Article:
Following the high court’s decision back in April 2016, the Court of Appeal has upheld that the access to a Bankrupts pension ahead of payment should be rejected.
When an individual declares themselves Bankrupt and a trustee in Bankruptcy is appointed (TiB) all assets to which the individual is beneficially entitled to, are automatically vested in the TiB. All of these assets form what is called the Bankrupt’s estate. Once appointed, the TiB is to realise all assets that make up the estate and distribute the realisation amongst the Bankrupt’s creditors.
Prior to 2000, all pensions formed part of a Bankrupts estate and would be realised once the bankrupt reached pension age.
For anyone who entered into Bankruptcy after May 2000, all approved pension arrangements were excluded from the Bankrupts estate. However, the Trustee in Bankruptcy could apply for an Income Payments Order (IPO) which would grant the TiB access to any lump sums or pension contributions owed to the Bankrupt during the arrangement.
Horton v Henry – The Case
The recent change to the way pensions are treated in Bankruptcy comes after the Horton v Henry Court of Appeal whereby Mr Henry won the right to exclude his pensions from his Bankruptcy estate based on the fact that he had not yet started benefiting from the pension funds.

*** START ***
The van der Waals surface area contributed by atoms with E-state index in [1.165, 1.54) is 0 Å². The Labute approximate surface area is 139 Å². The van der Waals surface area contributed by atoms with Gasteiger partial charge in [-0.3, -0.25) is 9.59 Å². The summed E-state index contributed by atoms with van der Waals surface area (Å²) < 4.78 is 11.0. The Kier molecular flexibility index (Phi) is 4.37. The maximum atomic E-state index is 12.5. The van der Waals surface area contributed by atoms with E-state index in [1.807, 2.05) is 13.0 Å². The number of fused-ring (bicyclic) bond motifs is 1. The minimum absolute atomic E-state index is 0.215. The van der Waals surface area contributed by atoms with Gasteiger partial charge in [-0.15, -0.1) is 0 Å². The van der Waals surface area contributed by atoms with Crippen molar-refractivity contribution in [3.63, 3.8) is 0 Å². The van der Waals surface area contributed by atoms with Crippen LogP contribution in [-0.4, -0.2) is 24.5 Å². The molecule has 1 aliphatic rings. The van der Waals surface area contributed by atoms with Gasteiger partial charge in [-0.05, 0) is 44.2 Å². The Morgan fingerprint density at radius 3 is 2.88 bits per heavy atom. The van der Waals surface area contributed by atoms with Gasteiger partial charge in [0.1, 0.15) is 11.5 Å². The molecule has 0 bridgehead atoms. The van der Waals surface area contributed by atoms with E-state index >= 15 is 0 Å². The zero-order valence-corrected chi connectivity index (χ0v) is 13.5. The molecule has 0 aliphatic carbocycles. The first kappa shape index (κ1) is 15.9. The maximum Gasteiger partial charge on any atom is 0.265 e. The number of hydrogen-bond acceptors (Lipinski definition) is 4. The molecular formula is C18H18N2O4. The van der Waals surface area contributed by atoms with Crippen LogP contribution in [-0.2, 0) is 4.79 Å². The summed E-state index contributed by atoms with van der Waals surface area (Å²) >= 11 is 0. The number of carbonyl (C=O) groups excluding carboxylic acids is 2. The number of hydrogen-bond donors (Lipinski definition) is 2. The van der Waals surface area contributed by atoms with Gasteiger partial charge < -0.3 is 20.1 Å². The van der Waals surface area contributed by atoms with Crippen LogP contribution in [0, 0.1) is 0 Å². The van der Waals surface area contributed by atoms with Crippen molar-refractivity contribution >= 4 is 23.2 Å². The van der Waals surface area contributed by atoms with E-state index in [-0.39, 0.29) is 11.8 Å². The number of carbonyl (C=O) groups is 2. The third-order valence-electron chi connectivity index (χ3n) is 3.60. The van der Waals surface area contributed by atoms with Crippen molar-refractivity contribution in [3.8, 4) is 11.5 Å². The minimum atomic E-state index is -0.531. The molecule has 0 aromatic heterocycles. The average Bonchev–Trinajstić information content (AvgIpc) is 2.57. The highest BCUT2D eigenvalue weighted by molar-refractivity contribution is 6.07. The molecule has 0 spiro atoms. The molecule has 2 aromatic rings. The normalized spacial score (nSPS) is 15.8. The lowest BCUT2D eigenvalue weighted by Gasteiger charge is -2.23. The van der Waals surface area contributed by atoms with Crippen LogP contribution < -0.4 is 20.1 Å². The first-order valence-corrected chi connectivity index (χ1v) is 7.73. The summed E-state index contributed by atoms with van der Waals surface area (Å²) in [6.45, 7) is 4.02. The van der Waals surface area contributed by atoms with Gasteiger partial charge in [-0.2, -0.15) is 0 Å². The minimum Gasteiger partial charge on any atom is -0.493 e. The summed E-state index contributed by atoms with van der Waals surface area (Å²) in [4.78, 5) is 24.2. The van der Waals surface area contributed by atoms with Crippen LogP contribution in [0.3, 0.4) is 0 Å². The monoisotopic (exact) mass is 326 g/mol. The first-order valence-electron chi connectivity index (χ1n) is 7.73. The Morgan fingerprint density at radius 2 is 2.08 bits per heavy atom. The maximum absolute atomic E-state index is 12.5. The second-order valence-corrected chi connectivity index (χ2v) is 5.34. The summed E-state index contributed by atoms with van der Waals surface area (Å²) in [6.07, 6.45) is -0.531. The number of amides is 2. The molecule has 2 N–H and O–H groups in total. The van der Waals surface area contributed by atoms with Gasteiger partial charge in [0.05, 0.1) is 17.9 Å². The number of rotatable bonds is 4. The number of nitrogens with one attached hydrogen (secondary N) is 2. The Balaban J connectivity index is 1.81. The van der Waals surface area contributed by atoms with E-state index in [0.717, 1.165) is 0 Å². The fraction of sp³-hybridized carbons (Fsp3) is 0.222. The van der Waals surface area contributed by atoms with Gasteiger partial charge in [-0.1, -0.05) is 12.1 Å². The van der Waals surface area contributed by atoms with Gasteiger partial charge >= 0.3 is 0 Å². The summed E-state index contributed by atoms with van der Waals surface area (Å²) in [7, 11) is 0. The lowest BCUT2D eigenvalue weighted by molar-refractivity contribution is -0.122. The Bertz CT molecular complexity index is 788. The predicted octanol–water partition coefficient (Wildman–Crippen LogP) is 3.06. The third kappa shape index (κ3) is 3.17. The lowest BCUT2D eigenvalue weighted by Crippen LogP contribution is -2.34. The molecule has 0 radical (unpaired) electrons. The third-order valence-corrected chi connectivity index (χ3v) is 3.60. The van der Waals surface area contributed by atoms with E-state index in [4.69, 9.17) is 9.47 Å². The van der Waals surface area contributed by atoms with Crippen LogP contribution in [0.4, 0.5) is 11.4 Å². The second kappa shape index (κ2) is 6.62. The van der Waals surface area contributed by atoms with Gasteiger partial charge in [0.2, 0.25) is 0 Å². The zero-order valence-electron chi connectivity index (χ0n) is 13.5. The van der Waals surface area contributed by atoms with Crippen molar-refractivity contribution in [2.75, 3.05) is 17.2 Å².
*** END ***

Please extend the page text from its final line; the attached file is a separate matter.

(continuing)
Mr Henry was declared Bankrupt back in December 2012, aged 58. At that time, his estate was made up of four pension policies – a Self-Invested Personal Pension (SIPP) and three further personal pension policies.
The trustee in Bankruptcy applied for an IPO to be able to draw monies from the 25% tax free lump sum from the SIPP, 36 monthly contributions from the SIPP in flexible drawdown as well as annuity value of the personal pensions for the next three years. Mr Henry had not yet started to receive the benefits from his pensions but in order to bring these benefits into payment, he would have needed to crystallise all four pension policies.
Mr Henry had previously stated that he did not rely on any of his pensions as a source of income or to help him meet his basic domestic needs. Rather, he wanted to protect as much of his pension for as long as possible with the view to pass on his SIPP to his children when he was ready.
Horton v Henry – The Decision
The Court was then to consider the case for both parties, creditor and debtor, and establish where the line ought to be drawn between “protecting the interests of creditors on the one hand and safeguarding the savings of private pension holders on the other.”
Beverley Budsworth, the MD of The Debt Advisor comments “The decision clarifies the position for individuals already bankrupt plus those contemplating their options. There are alternatives as well to Bankruptcy including Individual Voluntary Arrangements, which tend to exclude undrawn pension benefits from the IVA although pension being drawn will form part of that person’s income when assessing whether they can afford to make contributions to their creditors”.
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